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Re: ETFs at Discount to NAV: Anyone Freaking Out?

Post by MotoTrojan » Thu Mar 19, 2020 6:41 am

dukeblue219 wrote:
Thu Mar 19, 2020 6:35 am
One thing I've noticed around here is an extreme reverence for NAV as Fact. An example would be investors switching from a MF to ETF; I've seen more than one poster advocate placing limit orders on the ETF "at NAV" as if NAV isn't instantly out of date the moment its computed.

Crises like this one will mess up liquidity. I think we just need to accept that, but if I need to pick one I'm going to assume the ETF is accurate simply because the market says it is.
I can agree with this logic but it still raises an eyebrow when two massive S&P500 ETFs (say VOO & SPY) are more than 1% off intra-day. If they can't agree on a price to within 10bp on the most liquid equity index in the world, I don't know how you can say what is most trustworthy.

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Re: ETFs at Discount to NAV: Anyone Freaking Out?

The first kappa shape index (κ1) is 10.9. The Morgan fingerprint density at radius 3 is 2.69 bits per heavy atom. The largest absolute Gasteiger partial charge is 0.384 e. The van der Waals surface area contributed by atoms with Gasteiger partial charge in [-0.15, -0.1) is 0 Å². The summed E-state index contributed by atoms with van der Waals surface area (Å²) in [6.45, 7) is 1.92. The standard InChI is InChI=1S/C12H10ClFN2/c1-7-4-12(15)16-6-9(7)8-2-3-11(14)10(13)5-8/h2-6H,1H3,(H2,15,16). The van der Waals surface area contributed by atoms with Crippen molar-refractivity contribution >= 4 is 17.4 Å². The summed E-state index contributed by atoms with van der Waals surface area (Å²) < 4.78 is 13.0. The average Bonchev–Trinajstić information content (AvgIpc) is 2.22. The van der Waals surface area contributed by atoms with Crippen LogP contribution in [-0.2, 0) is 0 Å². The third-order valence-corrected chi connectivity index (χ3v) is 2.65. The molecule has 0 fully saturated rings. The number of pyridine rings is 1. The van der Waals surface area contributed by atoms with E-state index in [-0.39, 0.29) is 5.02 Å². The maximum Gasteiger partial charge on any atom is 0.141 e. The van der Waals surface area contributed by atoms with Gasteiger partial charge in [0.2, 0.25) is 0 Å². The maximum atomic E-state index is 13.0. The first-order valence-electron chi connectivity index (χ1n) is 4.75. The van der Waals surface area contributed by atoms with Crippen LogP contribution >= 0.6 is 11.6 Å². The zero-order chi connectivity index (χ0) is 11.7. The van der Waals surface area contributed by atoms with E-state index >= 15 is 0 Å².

Post by Alchemist » Thu Mar 19, 2020 6:50 am

I think that Bond and Stock ETFs should be viewed differently here. In both 2008 and now 2020, Bond ETFs have departed significantly from NAV and introduced a lot of volatility that people buying bond funds probably did not intend/want their bond funds to have. Most people are better off with a bond mutual fund as opposed to ETF.

Stock ETFs however I think are fine and they come with advantages over their MF peers. Tax efficiency is the big win for ETFs over non-vanguard MFs. Additionally limit orders can be quite profitable. I had a limit order in for ITOT yesterday at $51 per share. It opened and closed above that price level but reached it intraday. My limit order executed and I got a few percent discount on those shares. My FSKAX order filled at Nav at the end of the day. Finally, Stock ETFs tend to track NAV much better than Bond ETFs even during this volitility. Any crazy Bid/Ask spreads can be mitigated with Limit Orders.

With that said, I use Stock ETFs in my taxable and Stock MFs in my Roth accounts. I like the MF simplicity but the ETF tax advantage is too large to ignore for my taxable account.

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Re: ETFs at Discount to NAV: Anyone Freaking Out?

Post by dukeblue219 » Thu Mar 19, 2020 6:52 am